From the top · 1 March 2016

Lingerie visionary outlines measures to boost enterprise in deprived areas

Michelle Mone
Michelle Mone

The government has released the findings of an independent review by lingerie mogul and government advisor Michelle Mone, which aim to increase the rate of new businesses in the most disadvantaged communities across the UK.

Entitled “Boosting enterprise in more deprived communities”, the Ultimo founder’s review recommends the government take a number of measures to improve the environment for starting a business in certain low-income, high-unemployment areas of the country.

Improving access to startup loans for entrepreneurs, strengthening the quality of New Enterprise Allowance (NEA) support, encouraging existing self-employed people to mentor new businesses and asking schools and local authorities to look further into teaching business skills to pupils are cited as just some of the review’s recommendations.

“This report is only the beginning,” Mone said in a statement. “I will continue to work in a personal capacity with high street banks to create a nationwide network of bank-funded enterprise hubs and support more people to become self-employed.

“I was honoured to conduct this review, and to make a series of recommendations that I believe will help strengthen enterprise across the country,” she went on to say.

Despite her review describing entrepreneurship as “thriving” in the UK due to the self-employment rate standing at roughly ten per cent of the working age population, Mone found that people in the ten per cent most deprived areas of Britain were 50 per cent less likely to be self-employed.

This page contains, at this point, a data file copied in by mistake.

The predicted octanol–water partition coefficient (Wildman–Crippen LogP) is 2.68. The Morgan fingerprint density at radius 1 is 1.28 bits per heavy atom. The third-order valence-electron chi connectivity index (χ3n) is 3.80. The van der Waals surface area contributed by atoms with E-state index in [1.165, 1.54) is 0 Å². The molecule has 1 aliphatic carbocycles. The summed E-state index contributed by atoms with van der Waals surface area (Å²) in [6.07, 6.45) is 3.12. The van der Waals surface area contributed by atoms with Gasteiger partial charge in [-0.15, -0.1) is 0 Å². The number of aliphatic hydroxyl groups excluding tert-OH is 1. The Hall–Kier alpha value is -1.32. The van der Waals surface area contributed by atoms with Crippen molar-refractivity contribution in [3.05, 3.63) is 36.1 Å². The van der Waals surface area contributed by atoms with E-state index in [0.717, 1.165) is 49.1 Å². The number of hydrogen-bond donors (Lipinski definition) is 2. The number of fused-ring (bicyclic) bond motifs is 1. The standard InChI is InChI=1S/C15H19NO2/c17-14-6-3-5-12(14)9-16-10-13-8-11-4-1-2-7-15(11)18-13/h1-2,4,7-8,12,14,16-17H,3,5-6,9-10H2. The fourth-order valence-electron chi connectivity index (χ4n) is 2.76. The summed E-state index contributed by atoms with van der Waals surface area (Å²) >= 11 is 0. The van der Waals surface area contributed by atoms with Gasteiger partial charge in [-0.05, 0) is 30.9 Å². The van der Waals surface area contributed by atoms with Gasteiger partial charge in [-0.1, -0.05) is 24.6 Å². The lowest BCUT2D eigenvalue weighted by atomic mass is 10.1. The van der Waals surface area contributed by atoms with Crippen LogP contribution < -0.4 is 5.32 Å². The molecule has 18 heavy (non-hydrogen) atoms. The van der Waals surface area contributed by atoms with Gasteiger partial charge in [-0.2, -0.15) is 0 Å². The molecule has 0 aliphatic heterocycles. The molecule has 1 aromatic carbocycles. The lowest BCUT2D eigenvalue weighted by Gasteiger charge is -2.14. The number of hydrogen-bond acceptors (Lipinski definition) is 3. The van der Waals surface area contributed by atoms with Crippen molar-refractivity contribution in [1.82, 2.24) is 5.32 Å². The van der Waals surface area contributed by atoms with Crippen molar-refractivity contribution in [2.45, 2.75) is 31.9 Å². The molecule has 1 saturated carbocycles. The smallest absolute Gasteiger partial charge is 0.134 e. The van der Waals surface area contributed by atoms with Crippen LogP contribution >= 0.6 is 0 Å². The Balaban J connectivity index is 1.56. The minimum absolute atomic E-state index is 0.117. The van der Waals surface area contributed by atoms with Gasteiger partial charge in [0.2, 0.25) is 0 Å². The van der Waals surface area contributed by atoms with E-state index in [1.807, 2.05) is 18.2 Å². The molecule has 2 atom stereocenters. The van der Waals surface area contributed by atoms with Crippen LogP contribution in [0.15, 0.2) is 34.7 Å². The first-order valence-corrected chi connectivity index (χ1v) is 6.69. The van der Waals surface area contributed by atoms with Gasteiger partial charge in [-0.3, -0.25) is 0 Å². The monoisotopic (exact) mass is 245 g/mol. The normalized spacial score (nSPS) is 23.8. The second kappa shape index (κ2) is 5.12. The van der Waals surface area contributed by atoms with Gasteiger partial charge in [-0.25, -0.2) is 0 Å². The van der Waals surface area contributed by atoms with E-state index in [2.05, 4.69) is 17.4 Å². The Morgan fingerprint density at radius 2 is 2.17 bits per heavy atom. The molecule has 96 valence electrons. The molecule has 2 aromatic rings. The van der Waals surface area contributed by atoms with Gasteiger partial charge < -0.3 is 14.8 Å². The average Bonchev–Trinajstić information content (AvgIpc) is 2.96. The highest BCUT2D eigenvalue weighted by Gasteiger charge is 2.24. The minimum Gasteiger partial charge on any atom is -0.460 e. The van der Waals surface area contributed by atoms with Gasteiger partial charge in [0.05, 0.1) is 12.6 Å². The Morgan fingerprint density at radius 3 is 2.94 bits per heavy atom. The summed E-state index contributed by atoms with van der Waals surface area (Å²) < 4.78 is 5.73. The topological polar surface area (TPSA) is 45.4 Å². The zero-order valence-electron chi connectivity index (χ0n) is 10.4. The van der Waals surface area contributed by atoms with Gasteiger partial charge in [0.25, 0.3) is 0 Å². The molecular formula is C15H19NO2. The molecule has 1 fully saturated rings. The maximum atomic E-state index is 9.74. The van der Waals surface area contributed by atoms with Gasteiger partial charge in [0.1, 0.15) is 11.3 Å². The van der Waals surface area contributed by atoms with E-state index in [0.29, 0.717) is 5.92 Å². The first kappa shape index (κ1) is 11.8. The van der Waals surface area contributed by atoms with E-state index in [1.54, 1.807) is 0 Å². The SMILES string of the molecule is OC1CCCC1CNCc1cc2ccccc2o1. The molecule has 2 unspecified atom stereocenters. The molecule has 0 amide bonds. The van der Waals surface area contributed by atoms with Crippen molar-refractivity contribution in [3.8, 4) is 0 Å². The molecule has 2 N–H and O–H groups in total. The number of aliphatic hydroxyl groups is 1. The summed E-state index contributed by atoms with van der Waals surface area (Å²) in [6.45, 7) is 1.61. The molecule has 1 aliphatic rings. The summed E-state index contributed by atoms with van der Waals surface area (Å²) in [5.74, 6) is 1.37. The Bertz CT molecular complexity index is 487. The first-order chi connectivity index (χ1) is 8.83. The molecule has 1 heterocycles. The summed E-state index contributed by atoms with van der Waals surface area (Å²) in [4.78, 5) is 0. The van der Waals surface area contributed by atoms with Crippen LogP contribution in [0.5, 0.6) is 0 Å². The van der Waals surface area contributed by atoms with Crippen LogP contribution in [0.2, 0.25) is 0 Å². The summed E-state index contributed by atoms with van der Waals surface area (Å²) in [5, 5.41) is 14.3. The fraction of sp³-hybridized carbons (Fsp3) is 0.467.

Uptake of the NEA – the Department for Work and Pensions’ existing support structure for people looking to access expertise and funding when setting up a business – was found to be largely successful. Backing up Mone’s findings, a poll from January 2016 found that 80 per cent of ventures started with the help of NEA were still in business, with nine in ten having traded for more than a year.

The review has been welcomed by those with a vested interest from government and business alike.

Business secretary Sajid Javid said that it was absolutely right that people from all backgrounds should have access to support when turning an idea into a business. “I welcome this review and remain committed to our startup loans programme which has so far helped more than 35,000 people become their own boss,” he added.

Meanwhile, HSBC’s European commercial banking head Ian Stuart said the review was timely and necessary. “As one of the leading commercial banks in the UK, HSBC is acutely aware of the challenges facing startups. This review outlines a number of ways to help support new enterprises and I look forward to working with Michelle Mone on ways to help overcome barriers.”

Mone was appointed as a peer in the House of Lords in August 2015 and was hastily made a small business tsar by prime minister David Cameron.

Raised in the deprived area of Glasgow’s east end and leaving school at the age of 15 with no qualifications, Mone went on to build the global lingerie brand Ultimo in her twenties. Last year, she sold 80 per cent of the multi-million-pound business to MAS Holdings, maintaining a 20 per cent stake.

“We can foster a more entrepreneurial Britain and improve the lives of families and communities across the country by improving access to loans and mentors, and boosting existing government support to aspiring business leaders,” added Mone.

“People living in deprived areas still face barriers to starting their own business. It is vital we take steps to overcome these and boost their confidence, offering more income security and building better networks.”

Read on to find out how the Labour party would encourage local authorities and councils to become “public entrepreneurs” under Jeremy Corbyn.

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ABOUT THE EXPERT

Fred Heritage is deputy editor at Business Advice. He has a BA in politics and international relations from the University of Kent and an MA in international conflict from Kings College London. He previously worked as a reporter at Global Trade Review magazine.

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